Off-Grid Battery Selection
There is more to comparing batteries than just cost or amp-hour ratings. For example, based only on cost, Surrette/Rolls, East Penn (Deka) or Crown batteries do not look good at all based on cost but build excellent batteries!
Horses for courses; you would not want to store a flooded acid battery inside your computer room or cottage unless they were in a sealed or in a ventilated compartment as flooded lead acid batteries gas off Hydrogen and Oxygen an explosive combination. Batteries that start vehicles need instantaneous high amperage requiring lots of battery surface area but the electrical draw while heave is extremely short. Off-grid batteries rarely need to cope with high amperage loads but endure long periods of discharge and deeper cycles drawing more from the batteries There is no one best battery for all applications. If the batteries are in a remote communications site, low/no maintenance might be the most important feature. For the off-grid full time home, capacity, life, and long term cost effectiveness would probably be the most important.
The "Best" battery for a particular system is not always the most expensive, but it is seldom the cheapest either. There are many things to consider.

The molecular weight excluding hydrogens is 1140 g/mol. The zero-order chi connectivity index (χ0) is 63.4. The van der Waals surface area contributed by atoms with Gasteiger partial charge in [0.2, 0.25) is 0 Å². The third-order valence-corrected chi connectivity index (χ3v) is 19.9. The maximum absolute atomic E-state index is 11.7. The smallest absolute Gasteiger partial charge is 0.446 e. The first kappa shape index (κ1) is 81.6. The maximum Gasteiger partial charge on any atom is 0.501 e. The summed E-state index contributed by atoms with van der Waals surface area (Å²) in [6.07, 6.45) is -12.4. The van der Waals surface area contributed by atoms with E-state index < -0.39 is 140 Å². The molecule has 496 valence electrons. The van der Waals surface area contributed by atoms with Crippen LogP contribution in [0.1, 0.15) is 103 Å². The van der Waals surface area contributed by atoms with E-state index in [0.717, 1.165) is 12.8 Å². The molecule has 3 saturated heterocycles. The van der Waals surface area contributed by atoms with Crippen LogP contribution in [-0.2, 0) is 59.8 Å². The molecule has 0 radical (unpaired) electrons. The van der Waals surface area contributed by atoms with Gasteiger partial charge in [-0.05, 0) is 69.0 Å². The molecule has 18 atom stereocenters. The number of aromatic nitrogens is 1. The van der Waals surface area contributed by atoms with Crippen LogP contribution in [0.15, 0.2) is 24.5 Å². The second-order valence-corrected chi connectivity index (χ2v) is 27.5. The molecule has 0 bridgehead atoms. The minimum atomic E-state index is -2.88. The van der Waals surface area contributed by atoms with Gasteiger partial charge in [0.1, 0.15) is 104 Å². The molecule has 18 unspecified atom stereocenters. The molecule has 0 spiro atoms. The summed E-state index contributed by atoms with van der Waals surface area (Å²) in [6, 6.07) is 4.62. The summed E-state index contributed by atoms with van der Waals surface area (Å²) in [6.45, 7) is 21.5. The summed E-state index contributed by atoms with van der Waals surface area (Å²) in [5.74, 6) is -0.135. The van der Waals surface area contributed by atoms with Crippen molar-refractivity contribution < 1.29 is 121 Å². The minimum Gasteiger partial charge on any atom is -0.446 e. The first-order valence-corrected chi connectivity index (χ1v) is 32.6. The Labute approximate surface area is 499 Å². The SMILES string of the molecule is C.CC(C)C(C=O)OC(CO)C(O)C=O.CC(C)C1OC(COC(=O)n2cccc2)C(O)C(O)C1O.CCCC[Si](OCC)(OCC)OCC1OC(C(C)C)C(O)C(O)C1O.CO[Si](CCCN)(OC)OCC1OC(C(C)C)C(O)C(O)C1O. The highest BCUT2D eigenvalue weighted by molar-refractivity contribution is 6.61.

How much storage, in amp-hours, do you need?
This will vary with the application and where you live. As a rough rule for home solar systems, the total battery capacity (in amp-hours) should be three to five times your daily usage. Three times if your system use is limited to summer use and weekend use. For the rest of the year 4 to 5 days standby is best. If you are in a good wind area and have a wind turbine as well, you can probably reduce this factor by a day of stand by time.
To calculate how many amp-hours storage you need:
Use your average daily power usage in Watts and divide by the battery voltage. For example, if you use 5 kwh (kilowatt-hours) per day, and have a 48 volt system, then dividing 5000 by 48 gives you 105 AH. Since you do not want to discharge the battery more than 50% in most cases, you would need 210 AH. If you want to keep running for 4 days of bad weather with no sun, multiply the previous result by 4, which brings you about a 850 AH total capacity.
How many Watt Hours in a battery?
Multiply battery voltage times
(the 20 hour)amp-hours rating.
Batteries are dangerous. They contain sulfuric acid, emit explosive hydrogen & oxygen gases when being charged and have the ability to release an enormous amount of amperage if shorted, far more than the power used to weld with. Use eye protection any time you are working with your batteries.
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